Believing in yourself is already half of the success. By staying in contact with those who constantly reminds you that “you can’t”, “it’s not possible”, or “no one have done it” is not the most productive thing in the world. Let me repeat this very important point once again. If you truly want to reach your chess goal, surround yourself with positive people who will push you towards achieving your chess dream, not dragging you back and setting up for a failure.
5. You don’t track your progress
If you want to achieve something big, you should start small. At first it will be very hard to even notice any signs of improvement. After starting your chess training, you won’t turn into a game winning machine overnight. That’s why it is very important to track your progress. You need to show to yourself that your actions lead to a positive outcome. It doesn’t matter how small it is. You need to constantly monitor that something is improving.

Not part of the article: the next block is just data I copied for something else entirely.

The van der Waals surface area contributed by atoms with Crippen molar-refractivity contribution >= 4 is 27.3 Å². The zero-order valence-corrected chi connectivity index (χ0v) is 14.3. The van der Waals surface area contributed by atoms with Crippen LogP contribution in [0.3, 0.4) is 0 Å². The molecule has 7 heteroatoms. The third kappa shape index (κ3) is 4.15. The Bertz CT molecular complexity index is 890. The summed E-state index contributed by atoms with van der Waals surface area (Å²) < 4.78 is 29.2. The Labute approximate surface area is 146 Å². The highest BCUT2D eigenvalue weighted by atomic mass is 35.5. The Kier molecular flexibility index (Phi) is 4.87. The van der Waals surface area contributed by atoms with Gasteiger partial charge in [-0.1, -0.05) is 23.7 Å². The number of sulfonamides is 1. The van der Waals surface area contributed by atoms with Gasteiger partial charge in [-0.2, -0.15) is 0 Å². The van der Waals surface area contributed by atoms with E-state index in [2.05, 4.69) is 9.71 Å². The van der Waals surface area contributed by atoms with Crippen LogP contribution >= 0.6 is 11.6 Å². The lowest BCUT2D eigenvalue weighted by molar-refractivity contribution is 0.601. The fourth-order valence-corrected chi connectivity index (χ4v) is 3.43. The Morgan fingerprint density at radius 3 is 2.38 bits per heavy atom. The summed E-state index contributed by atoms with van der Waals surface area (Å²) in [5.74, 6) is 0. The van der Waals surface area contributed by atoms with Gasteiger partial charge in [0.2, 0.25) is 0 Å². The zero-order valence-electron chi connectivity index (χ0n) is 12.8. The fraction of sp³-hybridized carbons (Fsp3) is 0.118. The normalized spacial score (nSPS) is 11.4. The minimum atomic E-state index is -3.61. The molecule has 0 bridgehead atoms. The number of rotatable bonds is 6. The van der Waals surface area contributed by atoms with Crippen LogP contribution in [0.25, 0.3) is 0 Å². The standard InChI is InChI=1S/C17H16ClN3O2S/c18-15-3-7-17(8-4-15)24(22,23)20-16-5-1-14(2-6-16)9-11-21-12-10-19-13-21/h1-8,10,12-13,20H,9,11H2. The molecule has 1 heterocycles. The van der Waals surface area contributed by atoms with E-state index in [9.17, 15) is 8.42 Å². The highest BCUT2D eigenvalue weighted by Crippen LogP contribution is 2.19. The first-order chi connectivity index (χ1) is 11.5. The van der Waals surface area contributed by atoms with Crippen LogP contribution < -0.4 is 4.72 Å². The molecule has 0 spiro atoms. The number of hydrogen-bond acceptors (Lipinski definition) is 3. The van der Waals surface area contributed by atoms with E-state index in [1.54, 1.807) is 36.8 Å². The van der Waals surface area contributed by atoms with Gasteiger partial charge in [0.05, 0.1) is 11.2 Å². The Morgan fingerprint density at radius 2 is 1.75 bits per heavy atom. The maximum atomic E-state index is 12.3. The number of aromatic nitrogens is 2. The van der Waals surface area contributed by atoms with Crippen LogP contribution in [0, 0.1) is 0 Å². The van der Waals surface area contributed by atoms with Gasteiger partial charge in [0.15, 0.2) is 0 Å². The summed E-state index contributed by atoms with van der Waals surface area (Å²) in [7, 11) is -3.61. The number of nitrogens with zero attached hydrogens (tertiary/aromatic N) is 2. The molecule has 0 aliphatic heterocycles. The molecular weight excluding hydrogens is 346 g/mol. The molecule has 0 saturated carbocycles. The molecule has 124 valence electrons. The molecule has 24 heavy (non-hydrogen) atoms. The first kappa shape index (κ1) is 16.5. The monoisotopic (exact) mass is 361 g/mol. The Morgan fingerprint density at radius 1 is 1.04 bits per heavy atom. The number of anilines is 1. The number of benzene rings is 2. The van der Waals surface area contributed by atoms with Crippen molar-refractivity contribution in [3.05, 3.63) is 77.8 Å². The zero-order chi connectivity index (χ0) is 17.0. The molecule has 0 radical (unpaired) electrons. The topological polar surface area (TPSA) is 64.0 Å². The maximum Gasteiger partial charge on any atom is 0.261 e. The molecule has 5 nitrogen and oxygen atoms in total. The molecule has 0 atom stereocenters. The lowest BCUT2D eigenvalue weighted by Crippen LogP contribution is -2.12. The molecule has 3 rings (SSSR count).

It doesn’t mean that you should print a poster size board of you elo chart and put it in your bedroom wall. What you should do, is start a training journal and indicate any progress you have made. Let me give you a simple example. Let’s assume on day 1 you have attempted 20 tactics problems, and solved correctly 4 of them. On day 5 you have attempted 20 problems and solved correctly 6. On day 7 you have attempted 20 problems, solved correctly 6 as well, but it took you 10 minutes less to complete this task. That’s a clear indication of progress, which should be recorded in your daily log.
This journal would both motivate you and push you towards the improvement. It is a small first step that will eventually lead to a big outcome!
If you want to improve your chess level, you need to have a clear study plan. If you aim for a dramatic improvement at chess you need to work on all of the elements of the game in a systematic way:
That seems to be like a lot of things, and that is. But no worries, we have made it easy for you. Our comprehensive training course covers it all and much more. Sign up for 21 Day Training right now!
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|Last Updated on Wednesday, 31 August 2016 10:31|